(Representative Image) Photograph:( Others )
French rail workers kicked off three months of rolling strikes today, part of a wave of industrial action that will test President Emmanuel Macron's resolve to reshape France with sweeping reforms.
The strike will cause chaos for France's 4.5 million train passengers, with stoppages planned two days out of five until June 28 unless Macron drops his bid to force a major overhaul at state rail operator SNCF.
Staff at Air France, garbage collectors and some energy workers are also staging separate walkouts today in a growing atmosphere of social strife 11 months after Macron came to power.
Pensioners, students and public sector workers have already taken to the streets in recent weeks protesting against the 40-year-old centrist's widespread reform plans.
"In the most tense social climate since the start of the Macron presidency, there is a real risk of the discontent crystallising," the regional Charente Libre newspaper warned yesterday.
The rail strike officially started last evening but it begins in earnest on what the media have dubbed "Black Tuesday".
Only one high-speed TGV train out of eight is scheduled to run and one regional train out of five, spelling problems for companies across the country as staff struggle to get to work.
"I regularly travel between Lyon and Grenoble for work. The strike is going to raise huge problems for me," lawyer Perrine Fontana, 27, told at the main station in the southern city of Lyon yesterday.
"I can understand the railroad workers to a certain degree, but their strike challenges the personal and professional lives of many people."
Three-quarters of Eurostar trains to London and Brussels will run and Thalys trains towards Belgium and the Netherlands will operate almost normally, but there will be none at all to Spain, Italy or Switzerland.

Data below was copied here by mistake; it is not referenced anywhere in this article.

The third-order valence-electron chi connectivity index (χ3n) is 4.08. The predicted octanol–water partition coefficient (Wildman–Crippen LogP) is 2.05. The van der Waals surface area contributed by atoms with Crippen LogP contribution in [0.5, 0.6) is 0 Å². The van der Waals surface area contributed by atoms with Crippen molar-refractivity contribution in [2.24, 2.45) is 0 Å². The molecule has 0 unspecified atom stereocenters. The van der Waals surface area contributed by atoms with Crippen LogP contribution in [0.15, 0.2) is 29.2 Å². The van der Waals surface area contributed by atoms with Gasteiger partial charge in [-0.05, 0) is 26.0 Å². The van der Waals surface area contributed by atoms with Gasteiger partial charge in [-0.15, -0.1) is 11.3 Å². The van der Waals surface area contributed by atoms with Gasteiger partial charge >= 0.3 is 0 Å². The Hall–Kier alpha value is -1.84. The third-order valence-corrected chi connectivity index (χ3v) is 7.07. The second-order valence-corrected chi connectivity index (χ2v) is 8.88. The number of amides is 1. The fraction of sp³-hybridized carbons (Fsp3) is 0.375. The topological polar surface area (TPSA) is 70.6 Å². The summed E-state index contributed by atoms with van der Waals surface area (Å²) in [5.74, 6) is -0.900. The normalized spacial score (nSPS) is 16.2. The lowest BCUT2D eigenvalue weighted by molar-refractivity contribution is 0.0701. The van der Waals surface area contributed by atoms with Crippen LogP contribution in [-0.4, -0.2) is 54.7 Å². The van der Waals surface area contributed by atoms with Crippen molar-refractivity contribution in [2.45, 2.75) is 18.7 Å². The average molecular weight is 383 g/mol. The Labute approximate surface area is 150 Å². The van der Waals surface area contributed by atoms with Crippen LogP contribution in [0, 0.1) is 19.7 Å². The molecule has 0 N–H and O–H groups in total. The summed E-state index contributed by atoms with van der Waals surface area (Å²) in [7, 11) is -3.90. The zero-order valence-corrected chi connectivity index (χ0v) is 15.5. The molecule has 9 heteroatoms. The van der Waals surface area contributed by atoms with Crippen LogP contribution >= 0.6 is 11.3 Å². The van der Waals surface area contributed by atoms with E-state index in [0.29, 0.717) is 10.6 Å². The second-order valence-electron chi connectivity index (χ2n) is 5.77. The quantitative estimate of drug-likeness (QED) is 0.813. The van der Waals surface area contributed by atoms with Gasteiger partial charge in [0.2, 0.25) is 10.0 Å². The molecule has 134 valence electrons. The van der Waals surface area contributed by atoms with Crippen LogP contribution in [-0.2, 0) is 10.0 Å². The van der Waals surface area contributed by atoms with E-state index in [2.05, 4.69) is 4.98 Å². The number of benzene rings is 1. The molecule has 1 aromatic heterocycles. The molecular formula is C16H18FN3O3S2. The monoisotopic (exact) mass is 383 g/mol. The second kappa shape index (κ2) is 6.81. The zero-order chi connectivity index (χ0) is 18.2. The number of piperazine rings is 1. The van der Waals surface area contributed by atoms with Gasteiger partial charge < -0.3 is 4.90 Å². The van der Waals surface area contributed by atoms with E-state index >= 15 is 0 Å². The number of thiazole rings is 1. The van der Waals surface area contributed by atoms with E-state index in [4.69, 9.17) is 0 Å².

At Air France, managers say 75 per cent of flights will operate despite the fifth strike over pay in little over a month, but further walkouts are planned for April 7, 10 and 11.
"We need to rid this country of its strike culture," Gabriel Attal, spokesman for Macron's Republic On The Move (LREM) party, told France Inter radio yesterday.
Macron says the SNCF, saddled with 46.6 billion euros ($57.5 billion) of debt, needs to make major changes as EU countries prepare to open passenger rail to competition by 2020.
It is 30 per cent more expensive to run a train in France than elsewhere in Europe, according to his government, which wants to strip new SNCF hires of special rail workers' status guaranteeing jobs for life and early retirement.
Unions accuse Macron, a centrist ex-investment banker, of seeking to "destroy the public railways through pure ideological dogmatism".
They fear that plans to turn the SNCF into a publicly listed company, even with the state owning 100 per cent of shares, could eventually lead to the rail operator being privatised - something the government denies.
The rail strikes are being seen as the biggest challenge yet to Macron's sweeping plans to liberalise the French economy and make it more competitive.
He managed to pass controversial labour reforms in October, but the length and severity of the rail strikes are already earning comparisons with British prime minister Margaret Thatcher's showdown with coal miners in 1984.
The industrial action is a major test, too, of how much influence France's once fearsome unions - whose membership has plunged to just 11 percent - still carry.
Some 48 per cent of train drivers and other staff are set to join today's strike, according to SNCF management, with its chief Guillaume Pepy warning entire lines could be closed.